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Prison

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  • mandreox
    As an editor I got to know certain graduates of the prison system. Gregory Corso, the poet, was imprisoned for robbing a gas station. The judge was angry
    Message 1 of 2 , Jun 1, 2005
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      As an editor I got to know certain graduates of the prison system.
      Gregory Corso, the poet, was imprisoned for robbing a gas station. The
      judge was angry because Gregory and his friends used walkie talkies,
      and, despite Gregory's youth, sentenced him to three years. As a kid
      Gregory was entangled in classic New York gangs with names like Tiny
      Tims and Lucky Gents. He was a junkie all the time I knew him. Malcolm
      Morley, the painter, spent time in prison in England for burglary;
      Malcolm was messianic and a law unto himself and in the U.S. invented
      Photo-realism. Daniel Berrigan, priest, poet, and activist, still
      regularly goes to jail for Thoreauvian civil disobedience. Dan is also
      a quirky sneak-thief.
    • parrishparis
      Michael, I heard that it was a department store that Gregory robbed. This would have been in about 1944. Were there gas stations in NYC at that time? I
      Message 2 of 2 , Jun 1, 2005
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        Michael, I heard that it was a department store that Gregory robbed.
        This would have been in about 1944. Were there gas stations in NYC at
        that time? I suppose there were, but I understood that he stole coats
        out of department stores. Why would he need walkie-talkies though to
        rob a gas station? I never quite understood the use of the
        walkie-talkies.

        There are many versions of this story. By the way, I am trying to
        compile a list of Gregory Corso anecdotes for publication. I have
        heard so many of them over the years. It seems that he knew almost
        everybody in the art and poetry scenes in America.

        When I wrote my book Gregory Corso: Doubting Thomist (Southern
        Illinois UP 2002), I retold some of them in the opening pages. I was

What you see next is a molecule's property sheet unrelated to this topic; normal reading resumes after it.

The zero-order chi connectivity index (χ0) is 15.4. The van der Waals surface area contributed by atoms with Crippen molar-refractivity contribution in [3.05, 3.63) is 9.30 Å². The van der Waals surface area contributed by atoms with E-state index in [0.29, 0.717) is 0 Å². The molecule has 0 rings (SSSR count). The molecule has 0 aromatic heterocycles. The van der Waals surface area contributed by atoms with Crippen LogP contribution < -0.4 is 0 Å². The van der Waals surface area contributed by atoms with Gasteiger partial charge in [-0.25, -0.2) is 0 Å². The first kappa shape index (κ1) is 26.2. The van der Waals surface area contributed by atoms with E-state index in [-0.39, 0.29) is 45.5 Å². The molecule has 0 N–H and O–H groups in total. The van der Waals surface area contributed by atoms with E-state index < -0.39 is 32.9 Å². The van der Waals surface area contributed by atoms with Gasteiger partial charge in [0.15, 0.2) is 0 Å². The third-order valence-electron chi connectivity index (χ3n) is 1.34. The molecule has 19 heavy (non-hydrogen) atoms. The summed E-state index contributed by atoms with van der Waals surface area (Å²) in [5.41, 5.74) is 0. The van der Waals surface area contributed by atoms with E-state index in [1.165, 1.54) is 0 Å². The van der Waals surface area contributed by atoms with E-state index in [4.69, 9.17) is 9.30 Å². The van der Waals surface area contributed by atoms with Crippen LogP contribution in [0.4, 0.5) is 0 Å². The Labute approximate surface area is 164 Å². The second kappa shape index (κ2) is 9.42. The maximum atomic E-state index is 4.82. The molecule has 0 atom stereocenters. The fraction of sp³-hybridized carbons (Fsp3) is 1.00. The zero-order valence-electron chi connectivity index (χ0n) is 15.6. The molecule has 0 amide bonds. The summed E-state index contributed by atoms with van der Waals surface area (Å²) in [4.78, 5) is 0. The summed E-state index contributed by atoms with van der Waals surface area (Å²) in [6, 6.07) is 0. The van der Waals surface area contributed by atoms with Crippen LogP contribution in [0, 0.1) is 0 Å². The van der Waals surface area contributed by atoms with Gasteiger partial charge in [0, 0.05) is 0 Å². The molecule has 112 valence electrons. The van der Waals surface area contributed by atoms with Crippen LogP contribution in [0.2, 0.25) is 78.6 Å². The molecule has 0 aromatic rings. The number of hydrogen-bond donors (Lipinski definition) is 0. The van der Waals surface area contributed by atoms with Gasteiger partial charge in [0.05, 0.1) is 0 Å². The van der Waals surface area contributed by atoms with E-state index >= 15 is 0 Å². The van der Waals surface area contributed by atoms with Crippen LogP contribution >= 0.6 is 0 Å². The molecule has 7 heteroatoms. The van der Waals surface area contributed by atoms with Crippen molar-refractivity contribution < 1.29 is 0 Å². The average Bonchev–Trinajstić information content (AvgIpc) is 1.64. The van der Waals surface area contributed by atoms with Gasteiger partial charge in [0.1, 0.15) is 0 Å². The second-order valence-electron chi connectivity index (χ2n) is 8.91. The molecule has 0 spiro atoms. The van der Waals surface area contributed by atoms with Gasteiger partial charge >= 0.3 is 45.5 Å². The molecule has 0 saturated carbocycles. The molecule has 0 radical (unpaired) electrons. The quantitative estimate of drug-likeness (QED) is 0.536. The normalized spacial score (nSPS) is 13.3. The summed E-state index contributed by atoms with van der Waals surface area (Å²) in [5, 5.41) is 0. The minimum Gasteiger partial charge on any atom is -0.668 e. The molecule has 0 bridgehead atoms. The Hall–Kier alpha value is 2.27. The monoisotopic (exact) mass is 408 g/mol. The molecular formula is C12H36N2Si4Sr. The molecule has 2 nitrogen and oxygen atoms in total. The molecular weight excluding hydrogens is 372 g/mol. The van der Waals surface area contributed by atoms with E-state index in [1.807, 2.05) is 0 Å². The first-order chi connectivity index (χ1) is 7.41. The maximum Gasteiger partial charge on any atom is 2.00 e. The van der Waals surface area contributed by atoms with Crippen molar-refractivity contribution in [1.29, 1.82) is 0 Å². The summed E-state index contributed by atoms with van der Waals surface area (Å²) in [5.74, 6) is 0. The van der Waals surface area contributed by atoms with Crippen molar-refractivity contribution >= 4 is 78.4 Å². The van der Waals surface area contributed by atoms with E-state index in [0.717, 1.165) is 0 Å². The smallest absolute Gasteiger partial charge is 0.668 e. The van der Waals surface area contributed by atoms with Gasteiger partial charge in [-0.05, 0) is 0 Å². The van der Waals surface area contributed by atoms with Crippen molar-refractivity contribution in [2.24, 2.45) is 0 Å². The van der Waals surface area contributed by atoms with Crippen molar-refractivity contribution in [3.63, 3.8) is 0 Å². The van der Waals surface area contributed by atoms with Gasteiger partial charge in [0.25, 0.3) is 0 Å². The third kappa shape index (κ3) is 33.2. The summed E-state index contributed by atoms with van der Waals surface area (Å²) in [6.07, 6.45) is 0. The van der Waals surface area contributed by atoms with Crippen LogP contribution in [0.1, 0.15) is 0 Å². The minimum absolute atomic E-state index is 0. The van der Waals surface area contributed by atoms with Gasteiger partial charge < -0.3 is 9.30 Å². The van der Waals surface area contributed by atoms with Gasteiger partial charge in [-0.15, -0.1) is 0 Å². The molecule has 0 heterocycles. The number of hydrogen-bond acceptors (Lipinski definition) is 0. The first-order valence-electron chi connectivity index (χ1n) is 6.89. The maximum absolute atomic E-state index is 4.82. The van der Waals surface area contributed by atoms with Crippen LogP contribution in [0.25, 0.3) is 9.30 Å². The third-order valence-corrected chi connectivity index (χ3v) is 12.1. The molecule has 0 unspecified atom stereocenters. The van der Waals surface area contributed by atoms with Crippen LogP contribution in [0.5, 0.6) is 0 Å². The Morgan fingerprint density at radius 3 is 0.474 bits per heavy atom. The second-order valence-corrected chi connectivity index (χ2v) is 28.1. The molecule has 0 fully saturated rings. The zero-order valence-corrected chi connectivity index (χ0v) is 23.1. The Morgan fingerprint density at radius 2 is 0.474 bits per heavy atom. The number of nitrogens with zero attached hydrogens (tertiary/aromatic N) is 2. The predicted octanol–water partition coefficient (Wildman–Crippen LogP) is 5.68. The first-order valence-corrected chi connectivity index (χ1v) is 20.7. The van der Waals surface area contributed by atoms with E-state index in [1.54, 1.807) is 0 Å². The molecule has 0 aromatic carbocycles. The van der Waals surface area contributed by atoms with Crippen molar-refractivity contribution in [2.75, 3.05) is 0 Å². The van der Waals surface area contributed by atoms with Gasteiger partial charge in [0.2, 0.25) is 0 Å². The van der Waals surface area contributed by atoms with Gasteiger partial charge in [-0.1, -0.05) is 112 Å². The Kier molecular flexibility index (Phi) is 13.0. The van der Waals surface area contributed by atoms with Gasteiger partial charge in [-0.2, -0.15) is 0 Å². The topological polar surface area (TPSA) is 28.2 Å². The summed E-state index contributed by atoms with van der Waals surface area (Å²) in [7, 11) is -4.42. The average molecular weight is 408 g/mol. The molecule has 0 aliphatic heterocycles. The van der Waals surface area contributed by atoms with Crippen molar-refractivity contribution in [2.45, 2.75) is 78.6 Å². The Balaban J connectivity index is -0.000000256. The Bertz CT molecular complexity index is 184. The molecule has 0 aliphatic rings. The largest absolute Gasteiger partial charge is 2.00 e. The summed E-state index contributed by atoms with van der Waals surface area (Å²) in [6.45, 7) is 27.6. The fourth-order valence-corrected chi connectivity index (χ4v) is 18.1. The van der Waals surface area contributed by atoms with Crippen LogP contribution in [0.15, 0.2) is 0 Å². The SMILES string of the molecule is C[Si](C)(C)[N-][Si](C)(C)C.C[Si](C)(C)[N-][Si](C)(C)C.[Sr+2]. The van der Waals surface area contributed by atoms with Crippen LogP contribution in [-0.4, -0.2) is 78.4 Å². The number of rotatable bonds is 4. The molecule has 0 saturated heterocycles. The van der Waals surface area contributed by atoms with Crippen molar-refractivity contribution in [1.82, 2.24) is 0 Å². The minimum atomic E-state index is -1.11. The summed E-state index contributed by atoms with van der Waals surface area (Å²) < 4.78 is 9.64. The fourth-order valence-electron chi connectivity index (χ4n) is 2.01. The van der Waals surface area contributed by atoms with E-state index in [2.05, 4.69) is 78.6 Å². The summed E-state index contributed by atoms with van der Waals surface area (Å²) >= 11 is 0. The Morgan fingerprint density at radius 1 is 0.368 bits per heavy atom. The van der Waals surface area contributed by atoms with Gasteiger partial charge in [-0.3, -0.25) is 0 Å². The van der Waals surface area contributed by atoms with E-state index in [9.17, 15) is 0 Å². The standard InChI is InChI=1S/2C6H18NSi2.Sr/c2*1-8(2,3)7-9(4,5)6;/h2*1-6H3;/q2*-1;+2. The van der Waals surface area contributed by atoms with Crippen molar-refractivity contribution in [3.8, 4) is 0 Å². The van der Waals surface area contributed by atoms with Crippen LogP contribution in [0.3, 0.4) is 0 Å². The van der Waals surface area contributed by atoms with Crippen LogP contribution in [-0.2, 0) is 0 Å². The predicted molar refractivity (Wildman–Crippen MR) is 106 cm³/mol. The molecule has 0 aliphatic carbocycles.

more interested in the theological implications of his writing. It
        seems that someone should write a biography. His is such a colorful
        life! So far in the last week since I've asked for anecdotes I've
        gotten about 30 and hope to get at least ten times that number. I saw
        yours that you put on the Silliman blog. May I use it? Does anybody
        else on this list have any? If so, please send them to me at
        olsonjk@...

        The photograph that I put on the cover of my Corso book is also by
        Ginsberg. He was an amazingly talented photographer, I think. The
        one on my book features Corso looking up at an effigy of Christ which
        is actually in Lowell and is in a grotto that Kerouac writes about.
        Corso was asking why Jesus doesn't come down and talk to them. You
        can see this photograph if you go into Amazon.com and look up my book.

        I haven't heard from you in a long time. Where are you now? Are you
        still in NYC?

        I live in the Catskills and teach philosophy at a small branch of
        SUNY. I am married and have three smallish kids. The last time we
        communicated was a couple of decades ago when I lived in the Pocono
        Mountains, I believe.

        -- Kirby Olson



        --- In unmuzzledox@yahoogroups.com, mandreox <no_reply@y...> wrote:
        > As an editor I got to know certain graduates of the prison system.
        > Gregory Corso, the poet, was imprisoned for robbing a gas station. The
        > judge was angry because Gregory and his friends used walkie talkies,
        > and, despite Gregory's youth, sentenced him to three years. As a kid
        > Gregory was entangled in classic New York gangs with names like Tiny
        > Tims and Lucky Gents. He was a junkie all the time I knew him. Malcolm
        > Morley, the painter, spent time in prison in England for burglary;
        > Malcolm was messianic and a law unto himself and in the U.S. invented
        > Photo-realism. Daniel Berrigan, priest, poet, and activist, still
        > regularly goes to jail for Thoreauvian civil disobedience. Dan is also
        > a quirky sneak-thief.
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